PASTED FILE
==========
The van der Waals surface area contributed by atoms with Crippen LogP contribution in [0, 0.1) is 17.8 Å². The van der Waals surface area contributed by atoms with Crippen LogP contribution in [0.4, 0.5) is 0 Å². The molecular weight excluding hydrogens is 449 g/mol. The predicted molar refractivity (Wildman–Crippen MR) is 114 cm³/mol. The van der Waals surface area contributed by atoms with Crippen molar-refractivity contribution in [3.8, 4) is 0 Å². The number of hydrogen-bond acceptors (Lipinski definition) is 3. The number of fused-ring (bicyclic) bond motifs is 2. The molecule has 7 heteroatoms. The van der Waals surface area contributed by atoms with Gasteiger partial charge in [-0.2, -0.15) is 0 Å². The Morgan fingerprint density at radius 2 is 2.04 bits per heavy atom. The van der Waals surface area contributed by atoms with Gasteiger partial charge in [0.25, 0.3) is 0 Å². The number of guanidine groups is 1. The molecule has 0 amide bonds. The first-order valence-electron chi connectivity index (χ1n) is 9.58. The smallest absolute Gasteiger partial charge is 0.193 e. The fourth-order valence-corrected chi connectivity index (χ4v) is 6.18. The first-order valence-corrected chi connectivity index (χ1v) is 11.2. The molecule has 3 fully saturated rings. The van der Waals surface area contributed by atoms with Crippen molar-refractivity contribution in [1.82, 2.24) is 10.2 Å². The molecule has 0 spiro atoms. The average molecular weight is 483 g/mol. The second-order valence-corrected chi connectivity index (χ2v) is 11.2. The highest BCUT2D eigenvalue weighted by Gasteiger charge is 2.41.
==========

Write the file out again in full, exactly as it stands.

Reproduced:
The van der Waals surface area contributed by atoms with Crippen LogP contribution in [0, 0.1) is 17.8 Å². The van der Waals surface area contributed by atoms with Crippen LogP contribution in [0.4, 0.5) is 0 Å². The molecular weight excluding hydrogens is 449 g/mol. The predicted molar refractivity (Wildman–Crippen MR) is 114 cm³/mol. The van der Waals surface area contributed by atoms with Crippen molar-refractivity contribution in [3.8, 4) is 0 Å². The number of hydrogen-bond acceptors (Lipinski definition) is 3. The number of fused-ring (bicyclic) bond motifs is 2. The molecule has 7 heteroatoms. The van der Waals surface area contributed by atoms with Gasteiger partial charge in [-0.2, -0.15) is 0 Å². The Morgan fingerprint density at radius 2 is 2.04 bits per heavy atom. The van der Waals surface area contributed by atoms with Gasteiger partial charge in [0.25, 0.3) is 0 Å². The number of guanidine groups is 1. The molecule has 0 amide bonds. The first-order valence-electron chi connectivity index (χ1n) is 9.58. The smallest absolute Gasteiger partial charge is 0.193 e. The fourth-order valence-corrected chi connectivity index (χ4v) is 6.18. The first-order valence-corrected chi connectivity index (χ1v) is 11.2. The molecule has 3 fully saturated rings. The van der Waals surface area contributed by atoms with Crippen molar-refractivity contribution in [1.82, 2.24) is 10.2 Å². The molecule has 0 spiro atoms. The average molecular weight is 483 g/mol. The second-order valence-corrected chi connectivity index (χ2v) is 11.2. The highest BCUT2D eigenvalue weighted by Gasteiger charge is 2.41.